It is believed that this muscle movement gets impaired, which causes the bacteria to reside in the small intestine. One theory states that a spell of gastroenteritis may cause harm to the muscles that serve for this natural cleansing action, a likelihood that might describe the occurrence of post-infectious IBS. Moreover, stress can decline the cleansing ability of these muscles, which possibly explains the association of stress with IBS.
The theory also attempts to explain that IBS can become evident as either constipation or diarrhea. The reasoning behind this theory is that the various types of bacteria, as well as the gases they produce affect the gut motility in different ways. Research has shown that people who are tested to have a higher volume of methane will likely experience constipation, while those with a higher level of hydrogen are diarrhea predominant.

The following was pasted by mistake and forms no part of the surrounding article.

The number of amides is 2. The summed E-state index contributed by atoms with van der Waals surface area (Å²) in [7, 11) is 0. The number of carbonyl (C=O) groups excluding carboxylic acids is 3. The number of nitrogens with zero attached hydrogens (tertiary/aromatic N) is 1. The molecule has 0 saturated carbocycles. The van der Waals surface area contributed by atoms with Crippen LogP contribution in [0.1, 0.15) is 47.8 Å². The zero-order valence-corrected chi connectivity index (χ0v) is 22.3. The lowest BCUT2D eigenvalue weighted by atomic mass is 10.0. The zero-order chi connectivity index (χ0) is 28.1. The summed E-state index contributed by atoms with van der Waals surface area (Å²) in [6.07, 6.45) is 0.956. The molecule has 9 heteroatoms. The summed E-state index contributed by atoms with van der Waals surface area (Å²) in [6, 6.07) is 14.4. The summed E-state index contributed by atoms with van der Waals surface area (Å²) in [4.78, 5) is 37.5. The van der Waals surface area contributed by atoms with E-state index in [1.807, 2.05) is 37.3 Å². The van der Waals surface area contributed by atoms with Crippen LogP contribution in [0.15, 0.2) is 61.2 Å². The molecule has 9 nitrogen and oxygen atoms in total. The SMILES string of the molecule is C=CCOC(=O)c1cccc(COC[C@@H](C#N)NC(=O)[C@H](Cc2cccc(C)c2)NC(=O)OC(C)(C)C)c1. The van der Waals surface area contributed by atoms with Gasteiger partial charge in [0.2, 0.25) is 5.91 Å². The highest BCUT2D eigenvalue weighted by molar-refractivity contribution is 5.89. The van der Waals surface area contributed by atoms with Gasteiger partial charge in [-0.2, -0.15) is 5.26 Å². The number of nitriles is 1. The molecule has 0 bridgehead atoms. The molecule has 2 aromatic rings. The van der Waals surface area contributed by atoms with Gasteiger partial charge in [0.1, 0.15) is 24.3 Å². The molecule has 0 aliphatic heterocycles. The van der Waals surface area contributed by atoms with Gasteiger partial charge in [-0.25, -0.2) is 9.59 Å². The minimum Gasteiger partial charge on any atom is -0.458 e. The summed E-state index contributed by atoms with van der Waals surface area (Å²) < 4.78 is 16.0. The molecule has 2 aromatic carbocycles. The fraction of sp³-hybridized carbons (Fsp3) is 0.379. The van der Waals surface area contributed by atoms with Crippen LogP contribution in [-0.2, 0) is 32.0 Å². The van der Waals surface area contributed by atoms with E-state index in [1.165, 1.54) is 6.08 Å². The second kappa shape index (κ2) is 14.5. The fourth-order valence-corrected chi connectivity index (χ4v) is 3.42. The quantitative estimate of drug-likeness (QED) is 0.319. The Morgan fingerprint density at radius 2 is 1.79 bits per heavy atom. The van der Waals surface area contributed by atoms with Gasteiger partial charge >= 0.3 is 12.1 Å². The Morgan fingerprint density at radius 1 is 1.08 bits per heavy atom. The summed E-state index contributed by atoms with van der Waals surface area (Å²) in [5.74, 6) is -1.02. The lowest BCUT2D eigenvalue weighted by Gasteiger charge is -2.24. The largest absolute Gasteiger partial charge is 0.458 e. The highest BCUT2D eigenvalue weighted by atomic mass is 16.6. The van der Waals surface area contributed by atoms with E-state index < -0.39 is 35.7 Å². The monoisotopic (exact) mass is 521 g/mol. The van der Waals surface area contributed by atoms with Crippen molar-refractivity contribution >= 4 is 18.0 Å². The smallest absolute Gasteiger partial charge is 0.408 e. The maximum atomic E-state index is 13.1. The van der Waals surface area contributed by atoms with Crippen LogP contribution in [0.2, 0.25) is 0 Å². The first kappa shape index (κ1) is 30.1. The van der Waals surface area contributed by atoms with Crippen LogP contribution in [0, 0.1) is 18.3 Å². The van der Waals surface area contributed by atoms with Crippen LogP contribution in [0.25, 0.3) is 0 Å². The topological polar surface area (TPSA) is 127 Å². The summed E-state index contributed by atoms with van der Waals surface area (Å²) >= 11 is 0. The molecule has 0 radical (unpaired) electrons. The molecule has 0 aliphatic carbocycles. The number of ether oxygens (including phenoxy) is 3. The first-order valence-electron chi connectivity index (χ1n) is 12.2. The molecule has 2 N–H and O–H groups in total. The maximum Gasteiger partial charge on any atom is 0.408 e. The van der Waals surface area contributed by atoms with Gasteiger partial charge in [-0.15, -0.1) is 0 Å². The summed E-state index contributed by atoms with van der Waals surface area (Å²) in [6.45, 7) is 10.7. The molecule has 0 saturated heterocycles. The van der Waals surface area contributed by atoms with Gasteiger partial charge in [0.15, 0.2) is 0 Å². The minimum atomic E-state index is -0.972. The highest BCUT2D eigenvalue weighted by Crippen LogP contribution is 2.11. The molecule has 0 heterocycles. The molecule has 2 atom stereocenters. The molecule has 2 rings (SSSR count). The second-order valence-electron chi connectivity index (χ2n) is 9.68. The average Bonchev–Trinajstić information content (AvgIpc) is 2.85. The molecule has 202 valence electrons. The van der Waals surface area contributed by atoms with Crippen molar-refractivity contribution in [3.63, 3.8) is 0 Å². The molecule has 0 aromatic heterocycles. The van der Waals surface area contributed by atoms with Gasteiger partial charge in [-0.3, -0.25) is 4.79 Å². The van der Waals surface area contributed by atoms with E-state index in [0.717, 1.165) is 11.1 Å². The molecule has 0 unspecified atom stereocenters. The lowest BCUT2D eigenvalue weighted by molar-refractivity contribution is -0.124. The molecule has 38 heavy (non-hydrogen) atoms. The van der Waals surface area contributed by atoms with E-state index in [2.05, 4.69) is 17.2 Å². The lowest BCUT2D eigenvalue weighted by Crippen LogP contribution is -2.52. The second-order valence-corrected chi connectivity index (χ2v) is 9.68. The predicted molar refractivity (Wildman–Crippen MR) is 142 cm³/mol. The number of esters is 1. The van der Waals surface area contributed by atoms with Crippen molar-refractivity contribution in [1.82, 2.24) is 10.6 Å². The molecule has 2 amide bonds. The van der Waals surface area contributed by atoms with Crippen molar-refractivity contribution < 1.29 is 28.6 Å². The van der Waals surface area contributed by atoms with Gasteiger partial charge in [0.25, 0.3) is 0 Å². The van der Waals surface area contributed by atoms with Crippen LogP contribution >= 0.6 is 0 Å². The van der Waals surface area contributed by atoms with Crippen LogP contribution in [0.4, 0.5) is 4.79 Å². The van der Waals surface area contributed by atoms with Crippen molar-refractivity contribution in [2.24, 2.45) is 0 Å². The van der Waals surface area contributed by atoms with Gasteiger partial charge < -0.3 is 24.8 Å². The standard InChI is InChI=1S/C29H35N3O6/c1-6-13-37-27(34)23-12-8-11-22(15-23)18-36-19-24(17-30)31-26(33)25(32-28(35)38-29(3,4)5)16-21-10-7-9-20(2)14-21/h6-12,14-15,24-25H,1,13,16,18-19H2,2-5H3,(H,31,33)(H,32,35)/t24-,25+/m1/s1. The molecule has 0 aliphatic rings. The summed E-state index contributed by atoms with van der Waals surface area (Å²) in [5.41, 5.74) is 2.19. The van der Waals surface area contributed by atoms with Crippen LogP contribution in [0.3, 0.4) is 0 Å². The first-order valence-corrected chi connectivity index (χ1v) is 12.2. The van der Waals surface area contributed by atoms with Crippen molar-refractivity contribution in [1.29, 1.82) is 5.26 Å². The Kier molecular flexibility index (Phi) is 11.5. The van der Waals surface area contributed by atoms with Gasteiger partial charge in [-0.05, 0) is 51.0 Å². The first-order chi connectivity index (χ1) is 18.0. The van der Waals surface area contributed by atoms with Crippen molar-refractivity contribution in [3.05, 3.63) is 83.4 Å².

The SIBO theory also shows that the underlying medical cause for sugar intolerance is SIBO.
Although the theory seems to establish the connection between SIBO and IBS in a fine manner, there are many researchers who disagree. Several major criticisms exist of this theory. An important assessment is that the hydrogen breath test (HBT) is not considered a reliable measure because of its high error rate.
Another important fact is that the high rate of occurrence of SIBO and the success rate of antibiotics, as seen in studies conducted by the proponents of the theory, has not always been observed by other researchers. The long-term usage of antibiotics is also a cause for concern because IBS is a chronic intestinal disorder.
As discussed above, the connection between SIBO and IBS is unclear. Most researchers hold the opinion that SIBO may act as the underlying issue for a subset of patients with IBS and that the antibiotic, rifaximin, is effective in reducing symptoms such as bloating and diarrhea.
If you have IBS symptoms, should you speak to your medical practitioner about taking the HBT for SIBO? Since SIBO appears to be an underlying medical issue for some of the IBS patients and an antibiotic has been found to bring symptom relief, it is certainly worth further investigation.